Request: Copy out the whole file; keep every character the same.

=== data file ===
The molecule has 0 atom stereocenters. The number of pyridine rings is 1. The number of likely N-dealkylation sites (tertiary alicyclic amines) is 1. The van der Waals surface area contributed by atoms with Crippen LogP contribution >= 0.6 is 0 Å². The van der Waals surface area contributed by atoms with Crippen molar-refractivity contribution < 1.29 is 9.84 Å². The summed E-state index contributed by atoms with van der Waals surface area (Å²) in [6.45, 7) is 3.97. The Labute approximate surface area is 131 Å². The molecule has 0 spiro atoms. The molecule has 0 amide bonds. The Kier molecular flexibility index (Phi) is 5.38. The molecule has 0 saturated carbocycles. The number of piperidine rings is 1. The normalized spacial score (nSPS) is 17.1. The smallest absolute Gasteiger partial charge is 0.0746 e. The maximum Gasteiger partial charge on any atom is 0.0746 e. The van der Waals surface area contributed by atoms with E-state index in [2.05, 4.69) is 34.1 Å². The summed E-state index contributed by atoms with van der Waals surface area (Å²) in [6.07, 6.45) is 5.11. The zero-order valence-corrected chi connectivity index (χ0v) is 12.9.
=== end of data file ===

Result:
The molecule has 0 atom stereocenters. The number of pyridine rings is 1. The number of likely N-dealkylation sites (tertiary alicyclic amines) is 1. The van der Waals surface area contributed by atoms with Crippen LogP contribution >= 0.6 is 0 Å². The van der Waals surface area contributed by atoms with Crippen molar-refractivity contribution < 1.29 is 9.84 Å². The summed E-state index contributed by atoms with van der Waals surface area (Å²) in [6.45, 7) is 3.97. The Labute approximate surface area is 131 Å². The molecule has 0 spiro atoms. The molecule has 0 amide bonds. The Kier molecular flexibility index (Phi) is 5.38. The molecule has 0 saturated carbocycles. The number of piperidine rings is 1. The normalized spacial score (nSPS) is 17.1. The smallest absolute Gasteiger partial charge is 0.0746 e. The maximum Gasteiger partial charge on any atom is 0.0746 e. The van der Waals surface area contributed by atoms with E-state index in [2.05, 4.69) is 34.1 Å². The summed E-state index contributed by atoms with van der Waals surface area (Å²) in [6.07, 6.45) is 5.11. The zero-order valence-corrected chi connectivity index (χ0v) is 12.9.